As the old saying goes, when America sneezes, black America catches cold. Judging by that standard, we have double pneumonia. The black infant mortality rate is double the figure for whites. The unemployment rate for young black men has reached 40 percent, triple that of whites. The number of black children living in poverty now exceeds 45 percent, while overall 10 million African Americans are officially poor. As you know, there are now more black men in prison (over 600,000) than in college (435,000). Though one out of our four Americans with AIDS is black, George Bush, as Magic Johnson pointed out, dropped the ball on this issue. It is a notorious fact that homicide is the No. 1 cause of death for young black men. It is less often noted that suicide has climbed to become the third leading cause of death for this group. Recognize that there is despair in America.So what is to be done? The first thing is not to fall for the easy right-wing argument that black America has only itself to blame for its problems. African Americans are well aware of the work we must do ourselves to improve our lot. We know from hard experience that we cannot rely on the government to improve our mindset or morale or to nurture the black family. We need to do these things ourselves.
And we are. In San Francisco, my hometown, the Omega Boys Club is taking hard-heads off the street, teaching them about themselves and their heritage and preparing them to go to black colleges. So far more than 200 young men -- former hustlers, dope dealers and stick-up kids -- have gone on to higher education, while maintaining contact with their roots. In your new home city, Washington, the Nation of Islam has nearly eliminated drug dealing at the Mayfair Mansion apartment complex. Too often though, these success stories are neglected by the pundits either out of ignorance or out of hostility to the message of black pride. Don't confuse black pride with black racism.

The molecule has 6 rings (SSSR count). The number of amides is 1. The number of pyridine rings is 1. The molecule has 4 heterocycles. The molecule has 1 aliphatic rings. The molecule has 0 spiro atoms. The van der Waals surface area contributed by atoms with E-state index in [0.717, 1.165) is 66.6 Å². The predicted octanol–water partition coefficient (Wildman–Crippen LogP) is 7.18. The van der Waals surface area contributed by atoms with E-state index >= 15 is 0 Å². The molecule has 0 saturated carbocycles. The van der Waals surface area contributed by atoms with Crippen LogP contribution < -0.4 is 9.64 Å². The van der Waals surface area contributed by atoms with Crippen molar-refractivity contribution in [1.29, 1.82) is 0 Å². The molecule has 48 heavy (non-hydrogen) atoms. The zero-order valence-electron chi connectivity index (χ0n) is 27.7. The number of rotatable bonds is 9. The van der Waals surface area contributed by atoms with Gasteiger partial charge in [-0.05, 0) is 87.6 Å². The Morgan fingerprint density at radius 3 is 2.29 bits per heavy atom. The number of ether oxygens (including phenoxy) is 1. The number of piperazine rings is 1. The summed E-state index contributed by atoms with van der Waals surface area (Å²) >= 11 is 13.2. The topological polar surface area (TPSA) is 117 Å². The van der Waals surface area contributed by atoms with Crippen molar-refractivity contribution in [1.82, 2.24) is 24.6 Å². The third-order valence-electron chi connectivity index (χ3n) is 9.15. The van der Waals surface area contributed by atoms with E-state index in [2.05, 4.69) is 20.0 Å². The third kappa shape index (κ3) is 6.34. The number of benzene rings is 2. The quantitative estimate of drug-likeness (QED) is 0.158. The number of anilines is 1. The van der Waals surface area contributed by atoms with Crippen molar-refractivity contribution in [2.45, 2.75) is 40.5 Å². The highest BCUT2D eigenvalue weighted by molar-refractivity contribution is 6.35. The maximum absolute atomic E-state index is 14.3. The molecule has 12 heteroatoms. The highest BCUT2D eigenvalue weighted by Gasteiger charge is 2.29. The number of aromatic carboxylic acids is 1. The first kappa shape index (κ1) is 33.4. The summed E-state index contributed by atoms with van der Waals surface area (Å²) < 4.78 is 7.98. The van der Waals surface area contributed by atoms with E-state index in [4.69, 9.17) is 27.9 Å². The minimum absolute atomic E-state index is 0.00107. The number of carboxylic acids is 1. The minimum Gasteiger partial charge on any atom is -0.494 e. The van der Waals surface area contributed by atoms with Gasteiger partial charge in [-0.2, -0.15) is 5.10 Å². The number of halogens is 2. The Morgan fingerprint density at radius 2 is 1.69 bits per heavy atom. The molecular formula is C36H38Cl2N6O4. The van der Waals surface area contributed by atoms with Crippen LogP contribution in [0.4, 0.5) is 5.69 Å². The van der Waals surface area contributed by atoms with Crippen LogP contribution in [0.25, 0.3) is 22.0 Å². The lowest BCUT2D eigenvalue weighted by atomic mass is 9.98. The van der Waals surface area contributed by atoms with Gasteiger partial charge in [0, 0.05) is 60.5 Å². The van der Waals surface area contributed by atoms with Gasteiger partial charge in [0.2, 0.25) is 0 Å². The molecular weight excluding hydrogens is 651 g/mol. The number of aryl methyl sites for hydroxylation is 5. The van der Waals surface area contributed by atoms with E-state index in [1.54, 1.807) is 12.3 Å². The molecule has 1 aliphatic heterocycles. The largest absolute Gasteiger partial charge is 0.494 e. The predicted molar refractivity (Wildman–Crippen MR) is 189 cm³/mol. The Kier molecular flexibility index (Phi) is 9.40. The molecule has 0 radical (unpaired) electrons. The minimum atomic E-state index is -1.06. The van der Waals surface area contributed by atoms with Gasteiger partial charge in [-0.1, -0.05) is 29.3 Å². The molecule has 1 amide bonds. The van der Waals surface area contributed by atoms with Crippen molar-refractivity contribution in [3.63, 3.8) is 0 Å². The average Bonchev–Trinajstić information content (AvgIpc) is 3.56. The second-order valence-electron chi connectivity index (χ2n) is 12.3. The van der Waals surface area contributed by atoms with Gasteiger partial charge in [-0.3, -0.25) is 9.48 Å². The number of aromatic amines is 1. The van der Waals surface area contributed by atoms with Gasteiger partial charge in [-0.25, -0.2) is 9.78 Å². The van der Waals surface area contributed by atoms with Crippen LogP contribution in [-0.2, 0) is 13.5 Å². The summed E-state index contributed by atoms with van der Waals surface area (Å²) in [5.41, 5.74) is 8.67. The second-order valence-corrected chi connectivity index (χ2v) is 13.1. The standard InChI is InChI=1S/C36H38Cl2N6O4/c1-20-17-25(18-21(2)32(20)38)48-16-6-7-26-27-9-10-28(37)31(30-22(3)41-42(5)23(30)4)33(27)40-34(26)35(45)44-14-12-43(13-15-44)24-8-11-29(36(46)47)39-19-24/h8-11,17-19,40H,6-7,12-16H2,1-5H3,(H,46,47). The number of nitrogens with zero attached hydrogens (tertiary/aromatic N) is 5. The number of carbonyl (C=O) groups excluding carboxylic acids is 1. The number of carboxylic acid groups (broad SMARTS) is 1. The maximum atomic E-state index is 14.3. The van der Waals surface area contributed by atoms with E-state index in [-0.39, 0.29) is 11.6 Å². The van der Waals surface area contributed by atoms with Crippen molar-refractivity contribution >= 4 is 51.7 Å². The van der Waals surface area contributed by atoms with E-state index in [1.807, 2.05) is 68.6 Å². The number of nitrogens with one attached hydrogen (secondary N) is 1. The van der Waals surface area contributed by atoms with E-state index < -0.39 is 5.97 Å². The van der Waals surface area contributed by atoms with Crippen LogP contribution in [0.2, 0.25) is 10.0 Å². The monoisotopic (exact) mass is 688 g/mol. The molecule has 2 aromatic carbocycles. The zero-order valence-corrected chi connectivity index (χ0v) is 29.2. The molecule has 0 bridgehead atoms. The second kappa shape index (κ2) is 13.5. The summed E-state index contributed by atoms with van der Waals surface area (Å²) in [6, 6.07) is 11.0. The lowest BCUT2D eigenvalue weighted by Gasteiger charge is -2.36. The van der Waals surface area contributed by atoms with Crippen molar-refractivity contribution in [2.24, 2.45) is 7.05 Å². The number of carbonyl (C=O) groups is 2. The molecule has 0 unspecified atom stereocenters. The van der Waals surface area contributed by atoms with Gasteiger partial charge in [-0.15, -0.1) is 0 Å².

You need to know about these heroes of the black community because they are working daily to combat one of our most serious problems: a socialization process that teaches black youth a complete lack of regard for black life, a process that is reinforced by TV, movies, and music. In Arnold Schwarzenegger's "Total Recall" (a popular movie among young blacks), the only black character was a traitor with a Jheri curl and a gold tooth who lived on Mars. Even in outer space we are demonized.